ABSTRACT: Objective: To test feasibility of yoga within a high school curriculum and evaluate preventive efficacy for psychosocial well-being. Methods: Grade 11 or 12 students (N = 51) who registered for physical education (PE) were cluster-randomized by class 2:1 yoga:PE-as-usual. A Kripalu Yoga program of physical postures, breathing exercises, relaxation, and meditation was taught two to three times a week for 10 weeks. Self-report questionnaires were administered to students one week before and after. Primary outcome measures of psychosocial well-being were Profile of Mood States—Short Form and Positive and Negative Affect Schedule for Children. Additional measures of psychosocial well-being included Perceived Stress Scale and Inventory of Positive Psychological Attitudes. Secondary measures of self-regulatory skills included Resilience Scale, State Trait Anger Expression Inventory-2™, and Child Acceptance Mindfulness Measure. To assess feasibility, yoga students completed a program evaluation. Analyses of covariance were conducted between groups with baseline as the covariate. Results: Although PE-as-usual students showed decreases in primary outcomes, yoga students maintained or improved. Total mood disturbance improved in yoga students and worsened in controls (p .015), as did Profile of Mood States-Short Form (POMS-SF) Tension-Anxiety subscale (p .002). Although positive affect remained unchanged in both, negative affect significantly worsened in controls while improving in yoga students (p .006). Secondary outcomes were not significant. Students rated yoga fairly high, despite moderate attendance. Conclusions: Implementation was feasible and students generally found it beneficial. Although not causal due to small, uneven sample size, this preliminary study suggests preventive benefits in psychosocial well-being from Kripalu Yoga during high school PE. These results are consistent with previously published studies of yoga in school settings.


Evaluation of the Mental Health Benefits of Yoga in a Secondary School: A Preliminary Randomized Controlled Trial

AUTHOR(S): Sat Bir S. Khalsa, Lynn Hickey-Schultz, Deborah Cohen, Naomi Steiner, Stephen Cope

SOURCE: The Journal of Behavioral Health Services and Research

ABSTRACT: The goal of this study was to evaluate potential mental health benefits of yoga for adolescents in secondary school. Students were randomly assigned to either regular physical education classes or to 11 weeks of yoga sessions based upon the Yoga Ed program over a single semester. Students completed baseline and end-program self-report measures of mood, anxiety, perceived stress, resilience, and other mental health variables. Independent evaluation of individual outcome measures revealed that yoga participants showed statistically significant differences over time relative to controls on measures of anger control and fatigue/inertia. Most outcome measures exhibited a pattern of worsening in the control group over time, whereas changes in the yoga group over time were either minimal or showed slight improvements. These preliminary results suggest that implementation of yoga is acceptable and feasible in a secondary school setting and has the potential of playing a protective or preventive role in maintaining mental health.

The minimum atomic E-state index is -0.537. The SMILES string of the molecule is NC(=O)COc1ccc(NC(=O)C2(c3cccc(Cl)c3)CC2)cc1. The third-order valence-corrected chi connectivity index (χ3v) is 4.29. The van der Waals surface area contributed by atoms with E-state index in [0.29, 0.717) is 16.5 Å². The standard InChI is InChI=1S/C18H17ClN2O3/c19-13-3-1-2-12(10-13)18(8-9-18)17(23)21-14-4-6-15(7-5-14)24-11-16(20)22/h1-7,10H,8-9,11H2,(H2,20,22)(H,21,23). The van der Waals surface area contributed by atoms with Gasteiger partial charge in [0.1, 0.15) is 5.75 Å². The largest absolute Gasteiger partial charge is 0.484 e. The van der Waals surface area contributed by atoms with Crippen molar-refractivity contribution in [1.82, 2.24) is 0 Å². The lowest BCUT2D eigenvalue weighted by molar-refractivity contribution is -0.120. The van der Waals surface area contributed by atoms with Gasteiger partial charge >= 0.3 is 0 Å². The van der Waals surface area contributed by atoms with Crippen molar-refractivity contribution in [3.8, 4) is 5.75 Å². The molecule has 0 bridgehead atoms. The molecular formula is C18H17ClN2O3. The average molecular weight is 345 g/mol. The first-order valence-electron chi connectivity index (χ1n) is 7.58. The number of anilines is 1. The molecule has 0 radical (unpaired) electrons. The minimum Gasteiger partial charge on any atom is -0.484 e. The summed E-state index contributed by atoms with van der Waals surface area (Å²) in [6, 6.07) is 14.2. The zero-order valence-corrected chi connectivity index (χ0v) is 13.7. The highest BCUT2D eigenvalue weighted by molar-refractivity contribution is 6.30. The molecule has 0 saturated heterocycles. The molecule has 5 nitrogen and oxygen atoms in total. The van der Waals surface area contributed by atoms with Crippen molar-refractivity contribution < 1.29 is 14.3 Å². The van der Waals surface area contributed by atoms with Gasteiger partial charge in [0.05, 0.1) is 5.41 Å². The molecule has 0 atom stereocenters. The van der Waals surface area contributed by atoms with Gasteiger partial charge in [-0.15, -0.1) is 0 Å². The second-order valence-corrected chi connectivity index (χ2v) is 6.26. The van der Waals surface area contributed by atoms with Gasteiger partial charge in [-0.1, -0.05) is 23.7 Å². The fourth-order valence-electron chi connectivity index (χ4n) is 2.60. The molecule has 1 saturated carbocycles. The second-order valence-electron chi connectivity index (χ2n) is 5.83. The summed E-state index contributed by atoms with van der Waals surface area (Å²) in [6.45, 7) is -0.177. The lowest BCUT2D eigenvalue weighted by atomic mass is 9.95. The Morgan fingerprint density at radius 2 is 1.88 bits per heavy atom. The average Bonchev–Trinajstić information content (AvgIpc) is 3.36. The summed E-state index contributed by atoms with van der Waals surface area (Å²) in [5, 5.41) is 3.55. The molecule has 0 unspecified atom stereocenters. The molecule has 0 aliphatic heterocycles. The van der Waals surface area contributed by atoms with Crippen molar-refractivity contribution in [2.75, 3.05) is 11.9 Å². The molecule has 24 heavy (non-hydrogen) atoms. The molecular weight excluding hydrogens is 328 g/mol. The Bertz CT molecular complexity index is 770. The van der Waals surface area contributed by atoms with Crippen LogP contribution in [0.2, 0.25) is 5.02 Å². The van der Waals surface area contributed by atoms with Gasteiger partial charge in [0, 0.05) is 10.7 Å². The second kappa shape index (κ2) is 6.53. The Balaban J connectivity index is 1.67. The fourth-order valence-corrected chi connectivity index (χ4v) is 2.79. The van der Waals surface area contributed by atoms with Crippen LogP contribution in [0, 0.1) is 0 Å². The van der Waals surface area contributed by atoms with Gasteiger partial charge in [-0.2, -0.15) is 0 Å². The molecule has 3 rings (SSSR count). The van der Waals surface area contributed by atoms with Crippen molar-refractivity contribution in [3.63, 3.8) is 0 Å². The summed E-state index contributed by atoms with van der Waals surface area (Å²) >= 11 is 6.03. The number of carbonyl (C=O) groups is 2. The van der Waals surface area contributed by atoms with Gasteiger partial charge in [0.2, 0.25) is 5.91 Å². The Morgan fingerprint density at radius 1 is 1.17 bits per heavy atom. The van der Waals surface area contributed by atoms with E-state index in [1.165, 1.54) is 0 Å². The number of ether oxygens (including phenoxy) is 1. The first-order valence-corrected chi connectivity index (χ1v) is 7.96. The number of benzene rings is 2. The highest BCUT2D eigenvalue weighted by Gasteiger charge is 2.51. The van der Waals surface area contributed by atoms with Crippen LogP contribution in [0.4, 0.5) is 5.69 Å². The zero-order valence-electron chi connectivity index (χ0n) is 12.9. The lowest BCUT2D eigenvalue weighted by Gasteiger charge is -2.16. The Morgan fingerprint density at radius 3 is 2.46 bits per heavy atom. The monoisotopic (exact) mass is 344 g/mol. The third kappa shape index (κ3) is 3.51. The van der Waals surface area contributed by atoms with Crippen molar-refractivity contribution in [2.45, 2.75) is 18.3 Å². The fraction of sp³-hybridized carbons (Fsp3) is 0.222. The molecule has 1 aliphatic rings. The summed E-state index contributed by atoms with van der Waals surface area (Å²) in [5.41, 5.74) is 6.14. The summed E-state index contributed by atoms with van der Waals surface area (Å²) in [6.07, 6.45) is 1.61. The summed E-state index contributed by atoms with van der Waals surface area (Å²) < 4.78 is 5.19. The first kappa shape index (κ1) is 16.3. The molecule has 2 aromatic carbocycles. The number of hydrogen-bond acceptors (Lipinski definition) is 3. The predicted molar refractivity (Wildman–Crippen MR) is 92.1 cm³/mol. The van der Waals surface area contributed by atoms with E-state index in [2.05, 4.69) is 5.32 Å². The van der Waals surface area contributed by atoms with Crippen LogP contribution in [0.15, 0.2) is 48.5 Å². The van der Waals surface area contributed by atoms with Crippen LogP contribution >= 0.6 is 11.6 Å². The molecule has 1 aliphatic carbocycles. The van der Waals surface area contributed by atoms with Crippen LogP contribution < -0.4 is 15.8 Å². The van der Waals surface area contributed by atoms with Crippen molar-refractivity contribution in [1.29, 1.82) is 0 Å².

Yoga in Public School Improves Adolescent Mood and Affect

AUTHOR(S): Joshua Felver, Bethany Butzer, Katherine Olson, Iona Smith, and Sat Bir Khalsa

SOURCE: Contemporary School Psychology

ABSTRACT: The purpose of the present study was to directly compare the acute effects of participating in a single yoga class versus a single standard physical education (PE) class on student mood. Forty-seven high school students completed self-report questionnaires assessing mood and affect immediately before and after participating in a single yoga class and a single PE class one week later. Data were analyzed using paired-samples t tests and Wilcoxon-signed ranks tests and by comparing effect sizes between the two conditions. Participants reported significantly greater decreases in anger, depression, and fatigue from before to after participating in yoga compared to PE. Significant reductions in negative affect occurred after yoga but not after PE; however, the changes were not significantly different between conditions. In addition, after participating in both yoga and PE, participants reported significant decreases in confusion and tension, with no significant difference between groups. Results suggest that school-based yoga may provide unique benefits for students above and beyond participation in PE. Future research should continue to elucidate the distinct psychological and physiological effects of participating in yoga compared to PE activities.